More generally, the queen’s face has been on our money and our stamps, and many reputable and not-so-reputable institutions “belonged” to her – Her Majesty’s Prisons, Police force, Theatre, etc., and in science one of the respected bodies is the Royal Society (not to be confused with the Royal Society of Chemistry, The Royal College of Physicians, The Royal Society of Arts…). While the monarchy’s explicit power may well be debatable, surely one cannot deny that this is, at the very least, good marketing? After all, the importance of the queen has been continuously impressed upon us – police officers, members of parliament, and the military all swore allegiance to her, and our national anthem implored God to save her so that she may continue to reign over us. It seems to me that the constant reinforcement of this presumed importance of royalty has clouded the ability of people to examine the monarchy with any degree of critical thinking. People – often fairly decent people who generally value democracy and are opposed to authoritarianism and despotism – somehow find themselves apologists for an unelected head of state that meddles in our laws and politics for their own benefit (it is worth remembering she did, in fact, wield political influence, and employed it in the service of her family).

While I would not presume to dictate how people should feel, I do think it might be good if people were to interrogate why they feel that way.

This year, on May the 10th, a priceless gold hat with a 317-carat diamond and 400 other jewels was driven – by itself – in a custom-made Rolls Royce to a £2.5 billion palace, where it was placed next to a gold chair in which sat a wealthy man – who had been driven in a separate car – who then proceeded to tell 2 million hungry Britons that there’s simply no money. Now, as we head into a winter that the UK is unprepared for, with a government unwilling and incapable of addressing any of the multitudinous problems facing us today, our (for want of a better-yet-still-printable descriptor) Prime Minister has announced that she will tour the UK with Charles in a role which I can’t help but mentally refer to as “emotional support PM”.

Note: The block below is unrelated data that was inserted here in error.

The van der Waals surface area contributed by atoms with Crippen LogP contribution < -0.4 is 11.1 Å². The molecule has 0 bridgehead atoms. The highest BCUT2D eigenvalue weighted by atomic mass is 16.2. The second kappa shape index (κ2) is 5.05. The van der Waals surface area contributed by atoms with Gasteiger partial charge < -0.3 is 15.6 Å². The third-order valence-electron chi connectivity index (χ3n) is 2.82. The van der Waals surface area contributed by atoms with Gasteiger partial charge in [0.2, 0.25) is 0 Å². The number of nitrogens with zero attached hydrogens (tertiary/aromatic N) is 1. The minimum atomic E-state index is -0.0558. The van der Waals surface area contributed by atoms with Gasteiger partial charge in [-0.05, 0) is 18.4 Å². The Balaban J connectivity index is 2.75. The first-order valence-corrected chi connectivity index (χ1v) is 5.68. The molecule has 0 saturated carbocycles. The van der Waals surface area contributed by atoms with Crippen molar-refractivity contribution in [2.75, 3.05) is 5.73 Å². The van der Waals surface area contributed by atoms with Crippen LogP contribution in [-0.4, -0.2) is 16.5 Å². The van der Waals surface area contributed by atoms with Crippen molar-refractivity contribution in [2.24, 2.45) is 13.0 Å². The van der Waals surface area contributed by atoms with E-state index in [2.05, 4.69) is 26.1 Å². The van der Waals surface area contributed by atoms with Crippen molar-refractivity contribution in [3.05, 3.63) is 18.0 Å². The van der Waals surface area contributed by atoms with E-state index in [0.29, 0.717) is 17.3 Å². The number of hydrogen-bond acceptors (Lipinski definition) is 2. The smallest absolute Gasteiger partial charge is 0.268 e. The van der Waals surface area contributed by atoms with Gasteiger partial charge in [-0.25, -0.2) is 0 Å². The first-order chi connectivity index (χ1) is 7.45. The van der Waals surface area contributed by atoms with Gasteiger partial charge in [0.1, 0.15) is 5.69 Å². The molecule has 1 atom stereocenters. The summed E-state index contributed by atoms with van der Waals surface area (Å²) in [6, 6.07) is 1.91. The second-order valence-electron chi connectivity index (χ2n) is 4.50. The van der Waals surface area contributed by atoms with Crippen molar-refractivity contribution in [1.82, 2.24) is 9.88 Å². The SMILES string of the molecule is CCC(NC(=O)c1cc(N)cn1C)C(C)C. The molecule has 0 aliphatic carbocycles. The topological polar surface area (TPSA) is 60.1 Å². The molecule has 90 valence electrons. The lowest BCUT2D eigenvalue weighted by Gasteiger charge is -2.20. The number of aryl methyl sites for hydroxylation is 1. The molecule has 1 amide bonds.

I suspect even Dennis Skinner might have been at a loss for adequate words.

I hope this will indeed prove a time for reflection – particularly regarding the merits of the UK’s class-based society.

So, condolences to the Windsors on the loss of their matriarch, but I’m afraid I’ll be reserving my sympathy for those more in need (i.e., the vast majority of everyone else).


Jim Buck 09.12.22 at 12:23 pm

There may be apple cart upsets ahead .


David in Tokyo 09.12.22 at 12:59 pm

Am I alone in thinking the British (over)reaction to the death of a very old lady is absurd.

I can’t speak for the Brits, but the US and Japanese (over)reactions definately are absurd. As my late father explained to his parents “We fought a war to get out from under your royalty”, so, given that minor historical detail, the amount of coverage in the US press is seriously (and embarrassingly stupidly) excessive. Japan is more complicated, being the only other country that goes in quite so full tilt for a hereditary monarchy they sort of have an excuse for excessive coverage. I guess.

In my household, at least, though, there is far more concern over the LDP being in cahoots with the Unification Church (this is actually much worse than it sounds) and anger at the idiot LDP holding a state funeral for a minor* (and probably seriously corrupt) politician.

*: He may have been PM once, but at the time of his assasination he was a generic member of parliament.


Seekonk 09.12.22 at 2:23 pm